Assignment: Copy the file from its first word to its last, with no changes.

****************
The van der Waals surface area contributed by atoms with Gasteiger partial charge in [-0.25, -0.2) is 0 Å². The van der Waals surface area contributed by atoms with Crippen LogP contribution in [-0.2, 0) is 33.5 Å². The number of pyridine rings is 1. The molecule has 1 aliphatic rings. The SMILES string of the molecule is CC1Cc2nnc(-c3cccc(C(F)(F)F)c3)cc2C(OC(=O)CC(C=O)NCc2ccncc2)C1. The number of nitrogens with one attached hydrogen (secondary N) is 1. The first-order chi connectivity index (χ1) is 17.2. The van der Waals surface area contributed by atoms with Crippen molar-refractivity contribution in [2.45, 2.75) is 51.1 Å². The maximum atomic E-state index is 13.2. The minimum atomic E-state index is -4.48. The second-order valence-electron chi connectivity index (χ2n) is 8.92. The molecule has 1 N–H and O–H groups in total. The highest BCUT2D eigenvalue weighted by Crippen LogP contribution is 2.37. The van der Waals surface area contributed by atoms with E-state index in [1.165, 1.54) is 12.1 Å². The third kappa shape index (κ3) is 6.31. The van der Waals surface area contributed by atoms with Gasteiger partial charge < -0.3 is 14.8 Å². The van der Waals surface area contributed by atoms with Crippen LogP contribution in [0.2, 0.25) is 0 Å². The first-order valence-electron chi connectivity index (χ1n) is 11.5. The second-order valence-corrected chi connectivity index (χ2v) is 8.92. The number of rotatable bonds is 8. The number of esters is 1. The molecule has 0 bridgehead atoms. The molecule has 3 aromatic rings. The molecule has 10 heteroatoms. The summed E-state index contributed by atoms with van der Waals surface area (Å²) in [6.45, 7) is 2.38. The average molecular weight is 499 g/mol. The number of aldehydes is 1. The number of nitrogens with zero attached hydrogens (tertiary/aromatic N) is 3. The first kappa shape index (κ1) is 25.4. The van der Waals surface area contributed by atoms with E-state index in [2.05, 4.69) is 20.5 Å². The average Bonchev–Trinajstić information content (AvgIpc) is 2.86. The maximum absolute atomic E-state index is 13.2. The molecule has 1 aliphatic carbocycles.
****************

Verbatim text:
The van der Waals surface area contributed by atoms with Gasteiger partial charge in [-0.25, -0.2) is 0 Å². The van der Waals surface area contributed by atoms with Crippen LogP contribution in [-0.2, 0) is 33.5 Å². The number of pyridine rings is 1. The molecule has 1 aliphatic rings. The SMILES string of the molecule is CC1Cc2nnc(-c3cccc(C(F)(F)F)c3)cc2C(OC(=O)CC(C=O)NCc2ccncc2)C1. The number of nitrogens with one attached hydrogen (secondary N) is 1. The first-order chi connectivity index (χ1) is 17.2. The van der Waals surface area contributed by atoms with Crippen molar-refractivity contribution in [2.45, 2.75) is 51.1 Å². The maximum atomic E-state index is 13.2. The minimum atomic E-state index is -4.48. The second-order valence-electron chi connectivity index (χ2n) is 8.92. The molecule has 1 N–H and O–H groups in total. The highest BCUT2D eigenvalue weighted by Crippen LogP contribution is 2.37. The van der Waals surface area contributed by atoms with E-state index in [1.165, 1.54) is 12.1 Å². The third kappa shape index (κ3) is 6.31. The van der Waals surface area contributed by atoms with Gasteiger partial charge < -0.3 is 14.8 Å². The van der Waals surface area contributed by atoms with Crippen LogP contribution in [0.2, 0.25) is 0 Å². The first-order valence-electron chi connectivity index (χ1n) is 11.5. The second-order valence-corrected chi connectivity index (χ2v) is 8.92. The number of rotatable bonds is 8. The number of esters is 1. The molecule has 0 bridgehead atoms. The molecule has 3 aromatic rings. The molecule has 10 heteroatoms. The summed E-state index contributed by atoms with van der Waals surface area (Å²) in [6.45, 7) is 2.38. The average molecular weight is 499 g/mol. The number of aldehydes is 1. The number of nitrogens with zero attached hydrogens (tertiary/aromatic N) is 3. The first kappa shape index (κ1) is 25.4. The van der Waals surface area contributed by atoms with E-state index in [2.05, 4.69) is 20.5 Å². The average Bonchev–Trinajstić information content (AvgIpc) is 2.86. The maximum absolute atomic E-state index is 13.2. The molecule has 1 aliphatic carbocycles.